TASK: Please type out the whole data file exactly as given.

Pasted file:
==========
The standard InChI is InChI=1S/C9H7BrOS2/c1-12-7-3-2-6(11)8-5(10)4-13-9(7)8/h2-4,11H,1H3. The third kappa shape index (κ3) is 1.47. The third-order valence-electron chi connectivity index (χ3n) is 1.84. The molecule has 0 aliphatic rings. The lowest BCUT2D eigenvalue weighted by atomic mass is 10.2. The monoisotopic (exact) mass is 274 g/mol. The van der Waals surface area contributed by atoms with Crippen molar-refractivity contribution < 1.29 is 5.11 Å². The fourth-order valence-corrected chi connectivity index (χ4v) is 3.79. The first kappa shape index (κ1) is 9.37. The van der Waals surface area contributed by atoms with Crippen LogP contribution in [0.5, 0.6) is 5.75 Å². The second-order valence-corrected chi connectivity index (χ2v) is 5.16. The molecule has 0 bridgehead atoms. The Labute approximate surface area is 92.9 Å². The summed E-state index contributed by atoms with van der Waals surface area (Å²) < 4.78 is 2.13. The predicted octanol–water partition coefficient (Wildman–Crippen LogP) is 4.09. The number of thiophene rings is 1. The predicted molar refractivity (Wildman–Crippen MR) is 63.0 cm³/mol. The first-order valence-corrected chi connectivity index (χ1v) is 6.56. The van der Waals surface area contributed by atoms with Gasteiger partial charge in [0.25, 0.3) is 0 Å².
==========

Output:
The standard InChI is InChI=1S/C9H7BrOS2/c1-12-7-3-2-6(11)8-5(10)4-13-9(7)8/h2-4,11H,1H3. The third kappa shape index (κ3) is 1.47. The third-order valence-electron chi connectivity index (χ3n) is 1.84. The molecule has 0 aliphatic rings. The lowest BCUT2D eigenvalue weighted by atomic mass is 10.2. The monoisotopic (exact) mass is 274 g/mol. The van der Waals surface area contributed by atoms with Crippen molar-refractivity contribution < 1.29 is 5.11 Å². The fourth-order valence-corrected chi connectivity index (χ4v) is 3.79. The first kappa shape index (κ1) is 9.37. The van der Waals surface area contributed by atoms with Crippen LogP contribution in [0.5, 0.6) is 5.75 Å². The second-order valence-corrected chi connectivity index (χ2v) is 5.16. The molecule has 0 bridgehead atoms. The Labute approximate surface area is 92.9 Å². The summed E-state index contributed by atoms with van der Waals surface area (Å²) < 4.78 is 2.13. The predicted octanol–water partition coefficient (Wildman–Crippen LogP) is 4.09. The number of thiophene rings is 1. The predicted molar refractivity (Wildman–Crippen MR) is 63.0 cm³/mol. The first-order valence-corrected chi connectivity index (χ1v) is 6.56. The van der Waals surface area contributed by atoms with Gasteiger partial charge in [0.25, 0.3) is 0 Å².